Our Land and Country—1892

No more amazing structural object greets the eye in America's greatest city than the East River Bridge, which connects that city with Brooklyn. Nothing that can here be said can add to the force of the graphic descriptions already given by thousands of pens, extolling this wonderful product of science and mechanism. A few direct figures will here suffice: Total length of the bridge, 5,989 feet; width, 85 feet; number of cables, 4; diameter of each cable, 15¾ inches; length of wire in four cables, 14,361 miles; ultimate strength of each cable, 12,200 tons; cable-making commenced June 11, 1877; the bridge was opened May 24, 1883, and cost about $15,000,000.

It is thus the largest bridge of its kind in this or any other country, and, in addition to its vast practical use as a thoroughfare between those two great cities, it affords unrivalled harbor-views of great expanse and distance. That its financial success has been such as to fully realize the expectations of its projectors, is seen in the fact that a recent annual report shows the number of foot and car passengers during that year to have been, in round numbers, 41,000,000; the receipts from all sources, $1,240,000; and the expenditures, $1,075,000. It is an interesting fact that nowhere in the history of engineering work have caissons of such prodigious size been conceived, that for the building of the pier on the New York side weighing some seven thousand tons, with a concrete filling of eight thousand tons. And, while Brooklyn has erected the Stranahan statue in honor of the promoter of her magnificent park, and New York to Morse and other benefactors, the name of Roebling, has yet to be enshrined in monumental bronze or marble by these cities.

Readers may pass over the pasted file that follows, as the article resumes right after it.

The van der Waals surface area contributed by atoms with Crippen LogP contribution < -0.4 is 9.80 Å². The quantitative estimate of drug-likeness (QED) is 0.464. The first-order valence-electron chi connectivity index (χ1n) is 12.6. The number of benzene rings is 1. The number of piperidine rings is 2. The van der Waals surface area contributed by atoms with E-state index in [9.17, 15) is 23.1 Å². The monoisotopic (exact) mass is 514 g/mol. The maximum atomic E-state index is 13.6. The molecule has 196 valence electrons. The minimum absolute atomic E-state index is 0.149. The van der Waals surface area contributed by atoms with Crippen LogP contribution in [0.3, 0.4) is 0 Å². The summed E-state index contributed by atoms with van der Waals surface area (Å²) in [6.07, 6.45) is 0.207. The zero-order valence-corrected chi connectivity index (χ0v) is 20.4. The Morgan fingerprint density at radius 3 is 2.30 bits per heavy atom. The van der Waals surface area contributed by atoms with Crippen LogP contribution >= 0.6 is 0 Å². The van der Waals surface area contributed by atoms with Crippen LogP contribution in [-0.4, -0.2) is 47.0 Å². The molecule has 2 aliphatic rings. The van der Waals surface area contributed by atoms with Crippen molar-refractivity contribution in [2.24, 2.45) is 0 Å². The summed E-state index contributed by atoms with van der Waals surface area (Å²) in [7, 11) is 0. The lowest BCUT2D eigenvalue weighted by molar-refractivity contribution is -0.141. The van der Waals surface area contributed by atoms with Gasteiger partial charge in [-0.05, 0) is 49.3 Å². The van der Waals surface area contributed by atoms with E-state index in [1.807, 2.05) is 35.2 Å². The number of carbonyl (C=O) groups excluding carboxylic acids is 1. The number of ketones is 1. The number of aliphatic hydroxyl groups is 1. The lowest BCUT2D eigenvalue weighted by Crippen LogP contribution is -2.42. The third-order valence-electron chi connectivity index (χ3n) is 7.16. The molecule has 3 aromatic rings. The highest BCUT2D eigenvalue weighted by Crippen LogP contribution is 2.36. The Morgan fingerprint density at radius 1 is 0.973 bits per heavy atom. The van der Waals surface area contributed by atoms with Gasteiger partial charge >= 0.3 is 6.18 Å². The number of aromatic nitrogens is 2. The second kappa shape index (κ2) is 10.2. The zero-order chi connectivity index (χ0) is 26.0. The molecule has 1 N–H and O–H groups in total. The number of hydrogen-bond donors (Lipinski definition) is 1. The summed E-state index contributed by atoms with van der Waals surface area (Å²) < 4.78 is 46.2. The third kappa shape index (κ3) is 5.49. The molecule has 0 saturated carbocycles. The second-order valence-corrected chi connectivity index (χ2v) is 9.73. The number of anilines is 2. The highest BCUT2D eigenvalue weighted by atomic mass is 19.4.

Brooklyn Bridge | Bridge Page | Contents Page

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